Carolyn Cranston

October 26, 1926 – March 13, 2011

CarolynCranston3-226x300Carolyn L. Cranston, 84, passed away March 13, 2011, in Champaign, Illinois. Funeral services were held March 18 at the Mattis Avenue Free Methodist Church.

Carolyn Shaw was born to a Free Methodist pastor’s family in Fillmore, Minnesota. She gave her heart to the Lord at the age of 4. She was enthralled with the stories and messages of missionaries the family hosted in the parsonage. When Carolyn was 12, she told her mother she wanted to be a missionary.

Carolyn said “yes,” to Robert Cranston’s marriage proposal, while both were students at Greenville College, Illinois. They married in 1947. Carolyn earned her bachelor of arts degree at Greenville and later, in 1969, earned a master’s degree in library science from the University of Kentucky.

Carolyn described her missionary call in 1963 as a “deep ever-increasing conviction” that “has brought a thrill and a challenge beyond words as the Lord has led through open doors.” When the Cranstons pastored in Lake Worth, Florida, (1954 to 1957) Carolyn said it seemed ads run in Free Methodist publications for missionary applicants were meant for them. Carolyn left the magazines on Bob’s desk, open to the ads, sometimes even pointing them out to him. After three years in the pastorate, Bob was appointed to serve the Tampa Spanish Mission Church in Ybor City, Florida. Carolyn taught at the church’s day school. Six years later, in 1963, Bob and Carolyn were appointed to the Philippines.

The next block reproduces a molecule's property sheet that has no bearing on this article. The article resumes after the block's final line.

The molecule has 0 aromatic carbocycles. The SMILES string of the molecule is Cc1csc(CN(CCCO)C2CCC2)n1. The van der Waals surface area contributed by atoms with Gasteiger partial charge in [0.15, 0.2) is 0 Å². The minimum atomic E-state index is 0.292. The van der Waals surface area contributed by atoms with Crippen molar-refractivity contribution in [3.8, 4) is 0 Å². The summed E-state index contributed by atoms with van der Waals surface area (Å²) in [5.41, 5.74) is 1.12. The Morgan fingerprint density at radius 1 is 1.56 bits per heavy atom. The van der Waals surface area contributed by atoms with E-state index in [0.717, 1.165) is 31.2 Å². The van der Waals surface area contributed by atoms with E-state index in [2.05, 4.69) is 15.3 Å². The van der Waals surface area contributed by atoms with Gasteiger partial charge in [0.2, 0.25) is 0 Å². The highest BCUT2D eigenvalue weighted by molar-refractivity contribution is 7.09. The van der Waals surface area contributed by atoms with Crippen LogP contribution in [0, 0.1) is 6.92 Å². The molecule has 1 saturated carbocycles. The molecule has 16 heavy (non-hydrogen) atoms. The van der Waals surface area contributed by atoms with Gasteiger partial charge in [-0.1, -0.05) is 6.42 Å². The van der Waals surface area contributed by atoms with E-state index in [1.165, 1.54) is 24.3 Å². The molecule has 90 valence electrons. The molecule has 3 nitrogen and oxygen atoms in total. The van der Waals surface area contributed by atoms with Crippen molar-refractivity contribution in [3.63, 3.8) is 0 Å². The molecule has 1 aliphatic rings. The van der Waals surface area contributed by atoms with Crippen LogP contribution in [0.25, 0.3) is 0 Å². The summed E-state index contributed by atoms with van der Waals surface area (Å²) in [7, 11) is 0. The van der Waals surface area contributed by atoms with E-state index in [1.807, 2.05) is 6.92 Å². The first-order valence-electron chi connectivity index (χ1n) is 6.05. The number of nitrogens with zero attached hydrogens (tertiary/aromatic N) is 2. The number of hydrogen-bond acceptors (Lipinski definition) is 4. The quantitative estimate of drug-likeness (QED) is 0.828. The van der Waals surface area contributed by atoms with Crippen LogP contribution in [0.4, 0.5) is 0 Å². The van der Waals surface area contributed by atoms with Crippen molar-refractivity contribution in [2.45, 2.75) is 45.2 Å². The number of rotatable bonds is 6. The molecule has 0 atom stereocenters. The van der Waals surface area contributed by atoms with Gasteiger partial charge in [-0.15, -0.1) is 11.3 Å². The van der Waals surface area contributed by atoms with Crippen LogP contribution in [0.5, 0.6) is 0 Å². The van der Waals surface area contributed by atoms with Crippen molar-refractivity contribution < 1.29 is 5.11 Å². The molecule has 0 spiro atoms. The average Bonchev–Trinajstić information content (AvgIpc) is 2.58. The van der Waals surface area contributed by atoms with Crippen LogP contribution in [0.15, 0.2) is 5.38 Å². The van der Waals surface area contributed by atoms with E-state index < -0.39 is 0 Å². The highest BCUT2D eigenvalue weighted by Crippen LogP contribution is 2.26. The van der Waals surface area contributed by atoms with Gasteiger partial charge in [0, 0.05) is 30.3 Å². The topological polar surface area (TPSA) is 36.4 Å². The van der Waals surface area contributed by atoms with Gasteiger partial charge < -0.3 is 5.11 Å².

The Cranstons’ work was principally centered in Butuan City, Mindanao, at Light and Life Bible College, and later Light and Life Graduate School of Theology. Over the course of her missionary service, Carolyn was a teacher, school registrar, and librarian. She also coordinated the International Child Care Ministries program in the Philippines and was active in children’s and women’s groups.

CarolynCranston4-300x267Even early in her missionary career, Carolyn had keen insight into her role. She wrote in 1967, “Teaching gives me a great deal of personal satisfaction, as I feel that each student we have has great potential for kingdom work. They will someday play a role in the conference program that I, as an American, will never be able to play, but I can share in their training and development.”

Bob was named Asia Area Director in 1975. They remained stationed out of the Philippines, except for two years (1978 to 1980) when they were appointed to work in Indonesia and taught for several months in India to fill in for missionaries who were on home assignment. They were then reappointed to the Philippines in 1982, where they served until retirement in 1995.